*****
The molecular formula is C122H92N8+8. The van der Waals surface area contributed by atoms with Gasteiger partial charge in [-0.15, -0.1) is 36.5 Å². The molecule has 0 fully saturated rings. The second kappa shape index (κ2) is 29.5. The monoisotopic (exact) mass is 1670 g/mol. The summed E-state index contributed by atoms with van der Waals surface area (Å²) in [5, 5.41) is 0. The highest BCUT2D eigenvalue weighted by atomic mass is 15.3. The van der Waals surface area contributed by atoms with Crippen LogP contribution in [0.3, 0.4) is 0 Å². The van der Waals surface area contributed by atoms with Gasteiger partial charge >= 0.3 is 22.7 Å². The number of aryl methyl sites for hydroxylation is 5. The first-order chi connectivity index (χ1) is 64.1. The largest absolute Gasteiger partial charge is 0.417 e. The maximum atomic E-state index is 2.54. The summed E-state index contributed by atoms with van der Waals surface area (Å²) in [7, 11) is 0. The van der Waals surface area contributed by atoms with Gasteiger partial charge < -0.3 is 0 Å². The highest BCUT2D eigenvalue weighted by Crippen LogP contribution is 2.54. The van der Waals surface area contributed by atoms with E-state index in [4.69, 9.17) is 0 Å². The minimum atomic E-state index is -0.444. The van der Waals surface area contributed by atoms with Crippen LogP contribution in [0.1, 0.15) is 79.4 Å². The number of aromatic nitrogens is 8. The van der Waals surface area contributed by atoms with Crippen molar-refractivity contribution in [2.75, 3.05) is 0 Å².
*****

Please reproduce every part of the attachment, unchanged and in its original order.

The molecular formula is C122H92N8+8. The van der Waals surface area contributed by atoms with Gasteiger partial charge in [-0.15, -0.1) is 36.5 Å². The molecule has 0 fully saturated rings. The second kappa shape index (κ2) is 29.5. The monoisotopic (exact) mass is 1670 g/mol. The summed E-state index contributed by atoms with van der Waals surface area (Å²) in [5, 5.41) is 0. The highest BCUT2D eigenvalue weighted by atomic mass is 15.3. The van der Waals surface area contributed by atoms with Crippen LogP contribution in [0.3, 0.4) is 0 Å². The van der Waals surface area contributed by atoms with Gasteiger partial charge >= 0.3 is 22.7 Å². The number of aryl methyl sites for hydroxylation is 5. The first-order chi connectivity index (χ1) is 64.1. The largest absolute Gasteiger partial charge is 0.417 e. The maximum atomic E-state index is 2.54. The summed E-state index contributed by atoms with van der Waals surface area (Å²) in [7, 11) is 0. The van der Waals surface area contributed by atoms with Gasteiger partial charge < -0.3 is 0 Å². The highest BCUT2D eigenvalue weighted by Crippen LogP contribution is 2.54. The van der Waals surface area contributed by atoms with E-state index in [4.69, 9.17) is 0 Å². The minimum atomic E-state index is -0.444. The van der Waals surface area contributed by atoms with Crippen LogP contribution in [0.1, 0.15) is 79.4 Å². The number of aromatic nitrogens is 8. The van der Waals surface area contributed by atoms with Crippen molar-refractivity contribution in [2.75, 3.05) is 0 Å².